Other body fluids:
The virus may be present in other body fluids such as saliva and vaginal fluid, particularly if it is contaminated with blood, which can pass on the infection.
People who are most at risk of being infected are:
- injecting drug users
- babies born to infected mother
- family members and partners of any infected person
- healthcare workers who have direct contact with blood, e.g. doctors, dentists, nurses and midwives
- people traveling and working in countries where the virus is common
- people who have unprotected sex (without a condom) with people who may be infected
Hepatitis B can be very infectious. Some people pass on the virus more easily than others because they have more of the virus in their bloodstream.
What are the symptoms?
After the virus enter the body, there are no symptoms for 1 to 6 months (known as the incubation period). Many people never have any symptoms. Some people may only have a mild illness and are not ill enough to see a doctor. They may not know they are infected, although they can pass on the virus to others.
A few people develop a serious illness and need to be looked after in hospital.
There may be general symptoms such as tiredness, aches and pain, fever and/or loss of appetite, which may be diagnosed as flu.
There may also be:
- nausea (feeling sick) and sickness
Jaundice is easily noticeable because the white of the eyes go yellow and in more serious cases,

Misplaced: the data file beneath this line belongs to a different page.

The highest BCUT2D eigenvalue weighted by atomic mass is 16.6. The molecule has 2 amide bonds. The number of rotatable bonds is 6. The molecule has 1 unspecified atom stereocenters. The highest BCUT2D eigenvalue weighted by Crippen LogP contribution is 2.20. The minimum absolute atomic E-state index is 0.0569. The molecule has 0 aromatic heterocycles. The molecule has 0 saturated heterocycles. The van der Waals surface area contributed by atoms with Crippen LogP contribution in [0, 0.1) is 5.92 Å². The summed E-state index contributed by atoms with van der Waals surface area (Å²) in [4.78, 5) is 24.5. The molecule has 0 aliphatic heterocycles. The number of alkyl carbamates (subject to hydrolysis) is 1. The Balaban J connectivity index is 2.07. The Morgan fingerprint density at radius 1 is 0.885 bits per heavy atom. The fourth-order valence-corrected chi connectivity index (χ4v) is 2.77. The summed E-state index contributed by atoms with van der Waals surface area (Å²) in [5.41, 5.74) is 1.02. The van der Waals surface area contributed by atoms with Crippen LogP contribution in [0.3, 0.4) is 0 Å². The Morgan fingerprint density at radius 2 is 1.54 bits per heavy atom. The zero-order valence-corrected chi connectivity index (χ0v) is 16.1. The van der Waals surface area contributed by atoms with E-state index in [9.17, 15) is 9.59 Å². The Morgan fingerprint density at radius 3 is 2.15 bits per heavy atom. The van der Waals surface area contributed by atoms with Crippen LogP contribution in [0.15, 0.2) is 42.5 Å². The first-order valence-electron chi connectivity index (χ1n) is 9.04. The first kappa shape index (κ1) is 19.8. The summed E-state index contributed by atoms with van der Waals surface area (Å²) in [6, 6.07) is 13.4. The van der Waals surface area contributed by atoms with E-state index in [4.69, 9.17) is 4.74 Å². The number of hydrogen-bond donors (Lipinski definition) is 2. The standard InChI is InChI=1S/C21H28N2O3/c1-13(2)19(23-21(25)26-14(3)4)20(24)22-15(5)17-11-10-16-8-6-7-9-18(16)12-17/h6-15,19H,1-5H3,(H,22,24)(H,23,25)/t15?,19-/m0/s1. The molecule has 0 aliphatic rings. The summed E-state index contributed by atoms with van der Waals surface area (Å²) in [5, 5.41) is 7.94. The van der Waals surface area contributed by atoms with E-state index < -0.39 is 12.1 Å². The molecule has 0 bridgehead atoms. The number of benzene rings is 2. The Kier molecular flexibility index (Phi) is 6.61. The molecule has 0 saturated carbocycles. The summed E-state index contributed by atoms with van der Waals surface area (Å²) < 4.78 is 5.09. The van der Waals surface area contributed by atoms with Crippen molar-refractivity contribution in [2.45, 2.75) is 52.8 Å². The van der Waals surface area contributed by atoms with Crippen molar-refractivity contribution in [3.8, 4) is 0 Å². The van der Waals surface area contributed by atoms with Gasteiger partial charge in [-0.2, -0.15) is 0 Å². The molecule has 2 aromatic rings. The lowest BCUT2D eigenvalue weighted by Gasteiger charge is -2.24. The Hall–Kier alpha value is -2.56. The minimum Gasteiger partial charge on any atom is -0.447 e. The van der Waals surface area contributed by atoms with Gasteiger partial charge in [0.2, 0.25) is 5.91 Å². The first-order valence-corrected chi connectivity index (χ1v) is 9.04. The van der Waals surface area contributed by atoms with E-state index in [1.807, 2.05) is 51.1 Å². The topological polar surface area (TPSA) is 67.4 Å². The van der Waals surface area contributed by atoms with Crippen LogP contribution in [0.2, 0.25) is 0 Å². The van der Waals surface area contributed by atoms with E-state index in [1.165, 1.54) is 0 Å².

- the skin goes yellow
- urine may turn dark
- bowel motions become pale
Jaundice is caused by too much of a yellow substance called bilirubin building up in the body. Bilirubin is a waste product from the breakdown of red blood cells that the liver normally gets rid of by passing it out in your bowel motions. When the liver is not working properly, bilirubin builds up in your body.
Acute & Chronic Hepatitis B
Hepatitis B can cause an acute or a chronic illness. An acute illness is one that gets better quickly, usually within weeks or at the most, a few months. A chronic illness is one that last a long time, possibly for the rest of your life. Sometimes symptoms come and go.
Acute Hepatitis B
It will take a while to recover from acute Hepatitis B. Most people feel better within a few weeks, although they may feel tired and not have much energy for many months.
Other people may recover without ever realizing they have been infected. For few people who develop severe Hepatitis B, a liver transplant can save their life.
Chronic Hepatitis B
Hepatitis B is called chronic when infection lasts longer than 6 months. A few people have the virus in their body for a long time, sometimes for life, without experiencing any symptoms. The are known as carriers and may not know that they are infected.
Some carriers develop liver disease while others remain healthy. Most carriers are infectious, but some get rid of the virus after several years.
About 25% of carriers develop serious liver disease, including chronic Hepatitis and cirrhosis, and after many years some of them go on to develop primary liver cancer.
To be continued in Part 2:
- What is cirrhosis?
- Effects of cirrhosis
- Hepatitis D
- Blood test, Liver Function Test (LFT) & liver biopsy
- Side effects of treatment
- Protect yourself